When critics can no longer know fine wines

Prices for fine wines have skyrocketed, while wine writing income has stagnated. Robert Joseph says that, increasingly, wine writers have little experience of fine wine to draw on.

Photo by James Harris on Unsplash
Photo by James Harris on Unsplash

“But I can’t afford that!”

The comment, by a well-respected wine writer at a London en primeur tasting of 2018 Burgundies, seemed reasonable; £2,380 ($3,100) for 12 bottles of Clos des Lambrays is a very hefty price. But so is £210 (£275) for a Hautes Cotes de Nuits at the same tasting.

That writer is far from alone in lamenting the high prices of top Burgundies, Bordeaux, Brunellos and blockbusters from Napa. Most of the other people tasting those 2018 wines didn’t seem as bothered. Most were sommeliers who evidently saw little problem in getting their customers to buy the wines at three times those prices. 

Some of those customers were probably among the bankers and hedge fund managers who turned up to taste after work, and perhaps included a few of the 700 or so UK-based Goldman Sachs senior managers who, in 2018, apparently earned over a million pounds in salaries and bonuses. Remuneration at other top financial institutions is not dissimilar. 

Given the limited supplies of Côte d’Or Burgundy and other super-premium wines, buyers like these probably represent a significant chunk of the market.

A lot has been written about income inequality, especially since the 2013 publication of the French economist Thomas Picketty’s book, Capital in the Twenty-First Century. For the purposes of this post, the gap I’m interested in is the one between the buying power of the wealthiest wine drinkers and the people who make a living as wine communicators.

When I began to write a column in the Sunday Telegraph in 1985, classed growth Burgundies and grand cru Burgundies were expensive, but not unattainable for someone on my salary. Indeed, there were wine critics who bought cases of these wines every year.

Those critics’ income almost certainly hasn’t risen at anything like the same rate as the bankers, or the prices of those wines. Indeed, there are publications that are paying the same rates today as they did two decades ago.

At the end of 1986, in my early days at the Sunday Telegraph, the average US household income was around $30,000. At the end of last year, it was $59,039. So, in simple terms, if we were to take no account of inflation, for every dollar a wine drinker had to spend on a bottle 34 years ago, they’d have two today.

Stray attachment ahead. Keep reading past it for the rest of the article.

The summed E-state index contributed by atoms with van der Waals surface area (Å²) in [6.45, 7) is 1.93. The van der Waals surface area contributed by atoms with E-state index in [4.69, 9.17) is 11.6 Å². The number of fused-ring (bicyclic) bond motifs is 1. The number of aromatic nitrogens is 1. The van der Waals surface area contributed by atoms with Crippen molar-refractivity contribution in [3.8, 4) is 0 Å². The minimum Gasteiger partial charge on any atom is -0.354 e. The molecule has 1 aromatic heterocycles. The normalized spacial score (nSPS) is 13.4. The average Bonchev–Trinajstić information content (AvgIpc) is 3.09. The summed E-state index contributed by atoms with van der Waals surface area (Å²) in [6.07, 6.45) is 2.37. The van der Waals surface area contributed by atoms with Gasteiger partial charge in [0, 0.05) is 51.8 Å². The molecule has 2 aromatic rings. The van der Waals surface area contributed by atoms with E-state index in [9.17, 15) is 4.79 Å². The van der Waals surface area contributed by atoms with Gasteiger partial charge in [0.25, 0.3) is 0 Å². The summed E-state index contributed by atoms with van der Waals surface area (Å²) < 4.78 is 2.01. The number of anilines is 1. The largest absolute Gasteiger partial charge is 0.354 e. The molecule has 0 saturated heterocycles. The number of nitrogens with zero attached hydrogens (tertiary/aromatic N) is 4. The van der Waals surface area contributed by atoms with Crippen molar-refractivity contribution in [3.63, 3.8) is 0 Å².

So, let’s look at how that translates to wine buying. Thanks to a 2011 piece by Gregory de la Paz in Fortune, we know that, in 1986, a customer of the Crossroads wine shop in New York would have been able to buy 1982 Lafite for $83.99, and 1983 for $49.50. 

If a US household collectively worked for 2,000 hours per year, it would have taken roughly three and a half hours to pay for the 1983 and five and a half for the 1982. Today, at $950 a bottle, the 2015 would require 32 hours, or about 80% of a working week.  

Lafite may be an outlier, but the difference between the eight hours it would take to fund a $228 Chave Hermitage 2013. And the same applies to a frighteningly long list of ‘fine wines’.

This matters. Assuming the critics have the same kind of day-to-day expenses as other human beings, these figures suggest that very few of them can afford to buy much top wine – and that their exposure to it has been increasingly restricted to tastings of young wines, where assessments are based on fairly brief encounters. For mature and maturing examples, they rely on lunches and dinners provided by producers and merchants. 

Not only does it seem to reduce their value as sources of information and advice to would-be buyers of investment-grade wines, but it also makes them less able to judge the potential of wines that seek to fall within that category. If you haven’t watched enough really fine wines evolve over time, how can you foresee the future of a wine you have only just met?

Of course, talented wine critics could at least partially solve these problems by finding a job within the fine wine trade. That, of course, would undermine any claim to impartiality, but just think of all those opportunities to taste great wine. 

Maybe the people seeking expert advice won’t mind the person who provides it having a dog or two in the race, but for anyone who believes in independent criticism, something will have been lost.

Robert Joseph

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